This is an archived article that was published on sltrib.com in 2011, and information in the article may be outdated. It is provided only for personal research purposes and may not be reprinted.
Hundreds of rural Utahns have been helped by a federal grant that assists patients and families in finding extended care during serious illnesses, a state official told the Utah Commission on Aging.
Maureen Henry, executive director of the commission, said that since October, staffers at four aging and disability "resource centers" that serve 12 mostly rural Utah counties have provided 450 counseling sessions and found the effort so successful that even if funding dries up, they likely will continue with the model.
The $700,000 grant funneled through the University of Utah's Center on Aging links hospital discharge staff with "options planners" who help guide patients and their families through the complex and confusing choices for post-hospital care.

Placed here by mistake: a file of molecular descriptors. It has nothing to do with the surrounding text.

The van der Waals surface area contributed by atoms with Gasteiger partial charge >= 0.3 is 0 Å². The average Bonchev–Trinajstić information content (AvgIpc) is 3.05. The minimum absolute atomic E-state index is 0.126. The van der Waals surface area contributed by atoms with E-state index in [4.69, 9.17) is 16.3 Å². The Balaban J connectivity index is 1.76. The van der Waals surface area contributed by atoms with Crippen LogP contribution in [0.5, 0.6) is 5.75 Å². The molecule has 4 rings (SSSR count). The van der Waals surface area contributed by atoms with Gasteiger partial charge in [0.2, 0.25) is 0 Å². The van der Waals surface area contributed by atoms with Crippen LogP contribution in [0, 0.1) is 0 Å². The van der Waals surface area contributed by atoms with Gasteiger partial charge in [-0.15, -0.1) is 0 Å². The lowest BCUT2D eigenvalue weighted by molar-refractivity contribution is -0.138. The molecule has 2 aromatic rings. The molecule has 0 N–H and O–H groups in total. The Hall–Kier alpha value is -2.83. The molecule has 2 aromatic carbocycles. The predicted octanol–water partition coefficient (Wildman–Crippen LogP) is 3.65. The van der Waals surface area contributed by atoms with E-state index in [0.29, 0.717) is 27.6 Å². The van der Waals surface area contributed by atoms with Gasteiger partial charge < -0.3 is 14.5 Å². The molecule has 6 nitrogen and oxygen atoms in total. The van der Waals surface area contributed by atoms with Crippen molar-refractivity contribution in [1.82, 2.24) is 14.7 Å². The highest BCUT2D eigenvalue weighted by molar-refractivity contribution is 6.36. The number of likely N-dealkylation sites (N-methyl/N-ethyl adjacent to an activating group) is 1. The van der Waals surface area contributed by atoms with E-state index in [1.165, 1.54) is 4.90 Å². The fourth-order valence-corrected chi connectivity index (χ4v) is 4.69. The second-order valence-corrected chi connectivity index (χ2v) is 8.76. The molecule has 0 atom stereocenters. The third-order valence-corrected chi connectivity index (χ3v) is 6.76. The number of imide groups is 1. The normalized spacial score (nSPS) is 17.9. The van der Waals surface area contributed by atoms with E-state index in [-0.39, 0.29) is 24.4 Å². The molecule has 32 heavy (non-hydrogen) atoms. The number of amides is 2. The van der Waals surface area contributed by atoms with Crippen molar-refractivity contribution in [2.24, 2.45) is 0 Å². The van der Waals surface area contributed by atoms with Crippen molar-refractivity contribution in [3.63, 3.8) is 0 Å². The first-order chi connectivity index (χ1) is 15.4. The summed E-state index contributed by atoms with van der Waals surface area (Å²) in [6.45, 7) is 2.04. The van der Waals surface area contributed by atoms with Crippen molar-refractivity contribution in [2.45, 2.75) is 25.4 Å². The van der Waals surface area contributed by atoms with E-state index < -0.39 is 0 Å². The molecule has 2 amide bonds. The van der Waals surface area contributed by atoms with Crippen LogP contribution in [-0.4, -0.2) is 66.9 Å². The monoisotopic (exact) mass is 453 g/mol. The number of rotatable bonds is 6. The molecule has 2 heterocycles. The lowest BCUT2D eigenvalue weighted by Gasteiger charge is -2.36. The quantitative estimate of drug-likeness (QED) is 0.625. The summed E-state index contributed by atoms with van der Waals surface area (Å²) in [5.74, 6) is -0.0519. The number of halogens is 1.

The way Medicare and Medicaid law works, people are guaranteed care in nursing homes. But there is no similar guarantee of coverage for care outside an institution, meaning family finances may limit the choices.
While people need to take responsibility for how they can take care of themselves with health insurance, retirement savings, healthy behavior and learning about Medicare and Social Security, Henry says national surveys have shown people know little about the limits of the federal programs, and even believe they have pensions when they don't.
The options planners who work in county-level agencies on aging like the new integrative approach to providing services, Henry said. "They think it's what their clients need," she said, "and that it should be part of their core mission."
The Aging and Disability Resource Center grant, awarded in fall 2009, was to cover three years of the program and, by default, three years of the Commission on Aging's work. Because the commission is self-funded, Henry told its members, unless new grants are secured it may not be able to continue to operate.
The governor's commission, which the Legislature established in 2005 to examine aging issues facing the state, received state funding for four years but was told not to count on any more money. Because of the grant, it has been allowed to continue work through September 2012, unless the federal Administration on Aging cuts it off.